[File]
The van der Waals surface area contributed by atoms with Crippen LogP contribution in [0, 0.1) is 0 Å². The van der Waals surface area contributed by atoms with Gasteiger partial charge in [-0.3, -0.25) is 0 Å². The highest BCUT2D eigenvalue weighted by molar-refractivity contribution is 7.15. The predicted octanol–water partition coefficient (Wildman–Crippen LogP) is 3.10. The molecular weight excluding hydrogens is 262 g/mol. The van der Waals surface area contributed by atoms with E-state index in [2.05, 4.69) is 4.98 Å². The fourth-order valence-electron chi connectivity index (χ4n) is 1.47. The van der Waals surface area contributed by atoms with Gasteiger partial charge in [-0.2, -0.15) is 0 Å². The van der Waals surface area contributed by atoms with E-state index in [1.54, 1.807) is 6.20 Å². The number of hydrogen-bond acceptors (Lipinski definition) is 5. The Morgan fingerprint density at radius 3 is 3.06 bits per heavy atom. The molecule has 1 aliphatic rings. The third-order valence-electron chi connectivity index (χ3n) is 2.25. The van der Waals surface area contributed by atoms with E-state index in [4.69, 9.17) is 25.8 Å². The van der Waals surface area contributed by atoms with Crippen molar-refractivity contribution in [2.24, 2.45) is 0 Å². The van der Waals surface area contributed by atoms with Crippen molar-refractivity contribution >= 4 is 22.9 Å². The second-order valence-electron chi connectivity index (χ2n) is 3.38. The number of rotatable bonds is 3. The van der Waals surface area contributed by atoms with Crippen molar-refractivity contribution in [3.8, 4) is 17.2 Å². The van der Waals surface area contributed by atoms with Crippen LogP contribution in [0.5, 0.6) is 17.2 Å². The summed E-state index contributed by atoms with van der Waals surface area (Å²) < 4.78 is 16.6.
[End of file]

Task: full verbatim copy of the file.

The van der Waals surface area contributed by atoms with Crippen LogP contribution in [0, 0.1) is 0 Å². The van der Waals surface area contributed by atoms with Gasteiger partial charge in [-0.3, -0.25) is 0 Å². The highest BCUT2D eigenvalue weighted by molar-refractivity contribution is 7.15. The predicted octanol–water partition coefficient (Wildman–Crippen LogP) is 3.10. The molecular weight excluding hydrogens is 262 g/mol. The van der Waals surface area contributed by atoms with E-state index in [2.05, 4.69) is 4.98 Å². The fourth-order valence-electron chi connectivity index (χ4n) is 1.47. The van der Waals surface area contributed by atoms with Gasteiger partial charge in [-0.2, -0.15) is 0 Å². The van der Waals surface area contributed by atoms with E-state index in [1.54, 1.807) is 6.20 Å². The number of hydrogen-bond acceptors (Lipinski definition) is 5. The Morgan fingerprint density at radius 3 is 3.06 bits per heavy atom. The molecule has 1 aliphatic rings. The third-order valence-electron chi connectivity index (χ3n) is 2.25. The van der Waals surface area contributed by atoms with E-state index in [4.69, 9.17) is 25.8 Å². The van der Waals surface area contributed by atoms with Crippen molar-refractivity contribution in [2.24, 2.45) is 0 Å². The van der Waals surface area contributed by atoms with Crippen molar-refractivity contribution >= 4 is 22.9 Å². The second-order valence-electron chi connectivity index (χ2n) is 3.38. The number of rotatable bonds is 3. The van der Waals surface area contributed by atoms with Crippen molar-refractivity contribution in [3.8, 4) is 17.2 Å². The van der Waals surface area contributed by atoms with Crippen LogP contribution in [0.5, 0.6) is 17.2 Å². The summed E-state index contributed by atoms with van der Waals surface area (Å²) < 4.78 is 16.6.